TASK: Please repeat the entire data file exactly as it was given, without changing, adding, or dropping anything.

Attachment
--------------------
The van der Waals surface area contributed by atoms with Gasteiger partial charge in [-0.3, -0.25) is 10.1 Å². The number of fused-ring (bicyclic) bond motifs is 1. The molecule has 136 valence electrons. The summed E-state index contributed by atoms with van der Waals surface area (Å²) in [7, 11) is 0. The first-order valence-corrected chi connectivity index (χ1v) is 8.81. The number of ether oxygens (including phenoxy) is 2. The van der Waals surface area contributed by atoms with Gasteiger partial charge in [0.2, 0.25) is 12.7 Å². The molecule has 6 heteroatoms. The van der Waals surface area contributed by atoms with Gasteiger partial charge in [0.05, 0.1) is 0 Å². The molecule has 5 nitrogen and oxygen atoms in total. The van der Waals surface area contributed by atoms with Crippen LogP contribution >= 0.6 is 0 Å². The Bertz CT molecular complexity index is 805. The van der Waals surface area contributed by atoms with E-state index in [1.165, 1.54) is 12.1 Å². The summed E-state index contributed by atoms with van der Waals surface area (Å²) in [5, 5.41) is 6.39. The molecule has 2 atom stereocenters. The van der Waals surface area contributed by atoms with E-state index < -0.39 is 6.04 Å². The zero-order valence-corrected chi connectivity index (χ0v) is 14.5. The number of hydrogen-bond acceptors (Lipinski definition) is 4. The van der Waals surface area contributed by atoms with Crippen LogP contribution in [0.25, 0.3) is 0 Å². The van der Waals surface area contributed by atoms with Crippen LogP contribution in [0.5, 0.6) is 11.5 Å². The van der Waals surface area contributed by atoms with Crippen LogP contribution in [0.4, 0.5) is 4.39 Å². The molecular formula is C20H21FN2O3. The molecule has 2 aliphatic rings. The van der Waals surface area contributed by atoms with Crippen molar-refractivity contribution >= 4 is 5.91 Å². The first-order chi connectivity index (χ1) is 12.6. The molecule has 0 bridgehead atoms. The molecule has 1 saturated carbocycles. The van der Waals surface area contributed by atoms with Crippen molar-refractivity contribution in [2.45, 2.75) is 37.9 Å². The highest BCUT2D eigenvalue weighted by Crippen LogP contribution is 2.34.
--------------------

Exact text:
The van der Waals surface area contributed by atoms with Gasteiger partial charge in [-0.3, -0.25) is 10.1 Å². The number of fused-ring (bicyclic) bond motifs is 1. The molecule has 136 valence electrons. The summed E-state index contributed by atoms with van der Waals surface area (Å²) in [7, 11) is 0. The first-order valence-corrected chi connectivity index (χ1v) is 8.81. The number of ether oxygens (including phenoxy) is 2. The van der Waals surface area contributed by atoms with Gasteiger partial charge in [0.2, 0.25) is 12.7 Å². The molecule has 6 heteroatoms. The van der Waals surface area contributed by atoms with Gasteiger partial charge in [0.05, 0.1) is 0 Å². The molecule has 5 nitrogen and oxygen atoms in total. The van der Waals surface area contributed by atoms with Crippen LogP contribution >= 0.6 is 0 Å². The Bertz CT molecular complexity index is 805. The van der Waals surface area contributed by atoms with E-state index in [1.165, 1.54) is 12.1 Å². The summed E-state index contributed by atoms with van der Waals surface area (Å²) in [5, 5.41) is 6.39. The molecule has 2 atom stereocenters. The van der Waals surface area contributed by atoms with E-state index < -0.39 is 6.04 Å². The zero-order valence-corrected chi connectivity index (χ0v) is 14.5. The number of hydrogen-bond acceptors (Lipinski definition) is 4. The van der Waals surface area contributed by atoms with Crippen LogP contribution in [0.25, 0.3) is 0 Å². The van der Waals surface area contributed by atoms with Crippen LogP contribution in [0.5, 0.6) is 11.5 Å². The van der Waals surface area contributed by atoms with Crippen LogP contribution in [0.4, 0.5) is 4.39 Å². The molecular formula is C20H21FN2O3. The molecule has 2 aliphatic rings. The van der Waals surface area contributed by atoms with Crippen molar-refractivity contribution >= 4 is 5.91 Å². The first-order chi connectivity index (χ1) is 12.6. The molecule has 0 bridgehead atoms. The molecule has 1 saturated carbocycles. The van der Waals surface area contributed by atoms with Crippen molar-refractivity contribution in [2.45, 2.75) is 37.9 Å². The highest BCUT2D eigenvalue weighted by Crippen LogP contribution is 2.34.